Since the dawn of gaming, there has been an avid community of gamers who enjoy reaching 100% on video games. Whether they’re opening every chest, catching them all or completing every mission, completionists want to do it all. The introduction of Xbox’s achievements and PlayStation’s trophy systems on major gaming platforms cemented the goal of 100% completion, giving huge bragging rights to those with every achievement or a platinum trophy. A huge community exists online now for those seeking full completion of their favorite games, but it seems that not everybody can join in on the fun. 

Accessibility is a rising issue in gaming at the moment. Game developers, publishers and platforms have all started to add a spotlight on accessibility and the needs of disabled gamers. Some games have even started to use accessibility features as marketing to draw disabled gamers to their game. Despite this, it seems that being a disabled completionist remains very difficult for some games, if not impossible – and it all comes down to the inaccessibility of some achievements. Disabilities are very broad in their potential effects on a person, and as such, the barriers to accessibility for completionists are also broad. 

A giant barrier for a lot of disabled gamers to receive a platinum trophy comes in the form of difficulty modes. Completing a game for an achievement is one thing, but needing to complete the game on an ultra hard mode is another. This is surprisingly common in AAA titles, such as The Witcher 3’s ‘Walked the Path’ achievement for completing the game on Death March difficulty, or Marvel’s Spider-Man and the ‘Power and Responsibility’ trophy for completing a playthrough on Ultimate difficulty. These achievements are surely very exciting for those who can beat them, but for a lot of disabled players, they’re just impossible. High difficulty modes are built around doing more and playing perfectly. These modes tend to require greater patience, motor skills, dexterity and attention – all of which may be a barrier to some disabled people. 

A screenshot of Spider-Man webslinging in Marvel's Spider-Man.
With great power comes great responsibility, and with high difficulty comes less accessibility.

It isn’t a bad thing necessarily for an achievement to be inaccessible to some. Not every game must be accessible to every single individual, after all. The aim of good accessibility is not to make something that every single human can play, but to allow for the greatest involvement from the greatest number of people. If accessibility meant making sure everyone can do everything, we’d be asking for far too much than can be delivered and ignoring the potential of compromise. In pushing for the greatest possible reach for a game’s audience but not asking for the removal of what makes a game unique, we’d be keeping the artistic vision of challenge and ability the developers of the game aimed to create. For this reason, it is my opinion that some inaccessible achievements are understandable. As a disabled gamer, I anticipate not being able to be a completionist with every game.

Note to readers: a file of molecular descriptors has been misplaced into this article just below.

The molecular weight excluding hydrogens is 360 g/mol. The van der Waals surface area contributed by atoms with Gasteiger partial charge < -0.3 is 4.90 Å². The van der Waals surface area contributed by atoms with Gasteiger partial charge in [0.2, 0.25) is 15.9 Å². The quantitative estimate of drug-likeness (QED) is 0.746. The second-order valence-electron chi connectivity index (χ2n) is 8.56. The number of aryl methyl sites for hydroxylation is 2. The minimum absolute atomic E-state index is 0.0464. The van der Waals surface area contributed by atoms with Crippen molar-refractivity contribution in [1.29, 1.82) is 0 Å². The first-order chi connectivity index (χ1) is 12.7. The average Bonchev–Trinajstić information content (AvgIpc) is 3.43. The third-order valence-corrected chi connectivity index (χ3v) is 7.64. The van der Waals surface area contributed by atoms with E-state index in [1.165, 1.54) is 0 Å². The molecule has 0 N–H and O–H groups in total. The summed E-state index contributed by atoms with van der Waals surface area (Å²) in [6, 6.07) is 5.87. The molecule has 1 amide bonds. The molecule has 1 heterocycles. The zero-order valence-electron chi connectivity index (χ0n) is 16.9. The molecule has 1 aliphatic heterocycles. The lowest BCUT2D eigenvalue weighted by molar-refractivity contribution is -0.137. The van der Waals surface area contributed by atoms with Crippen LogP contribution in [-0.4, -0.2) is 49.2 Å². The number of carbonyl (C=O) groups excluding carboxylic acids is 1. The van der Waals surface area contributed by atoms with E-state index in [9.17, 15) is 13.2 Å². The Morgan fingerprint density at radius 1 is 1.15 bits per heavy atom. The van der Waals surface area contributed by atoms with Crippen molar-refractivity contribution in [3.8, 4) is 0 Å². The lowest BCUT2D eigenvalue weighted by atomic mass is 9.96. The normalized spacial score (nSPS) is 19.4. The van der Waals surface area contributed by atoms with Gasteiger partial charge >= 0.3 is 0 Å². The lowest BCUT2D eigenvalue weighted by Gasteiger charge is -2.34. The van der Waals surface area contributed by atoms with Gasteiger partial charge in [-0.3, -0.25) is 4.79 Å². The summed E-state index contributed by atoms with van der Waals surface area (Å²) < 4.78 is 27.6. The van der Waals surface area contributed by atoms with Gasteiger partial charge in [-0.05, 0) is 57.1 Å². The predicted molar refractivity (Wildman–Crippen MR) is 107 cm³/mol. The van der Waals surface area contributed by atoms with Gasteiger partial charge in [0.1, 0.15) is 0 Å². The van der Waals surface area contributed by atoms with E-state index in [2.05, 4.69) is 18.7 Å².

Yet, this becomes a little more problematic when a game markets itself on its accessibility. If a game is intended specifically to attract a disabled audience to its title, it may be a reasonable expectation that all disabled people – including disabled completionists – can enjoy the game to the fullest. Horizon Forbidden West and the accessibility features it uses are touted often by Sony in conversations about accessibility. The game even features on Sony’s PS5 accessibility features page, and for good reason. There is a wonderful range of accessibility features in Horizon Forbidden West, and I certainly wouldn’t consider it anything but extremely welcoming. That being said, the ‘Completed Ultra Hard’ trophy requires you to, well, complete the game on Ultra Hard mode. The platinum trophy for this game, therefore, is practically accessibility locked, if you can’t finish the game with an Ultra Hard mode then you can’t truly complete it. Despite the game being marketed as an accessible title to appeal to disabled people, the disabled community of completionists will not be able to get everything out of the game they wanted, purely because of an inaccessible trophy.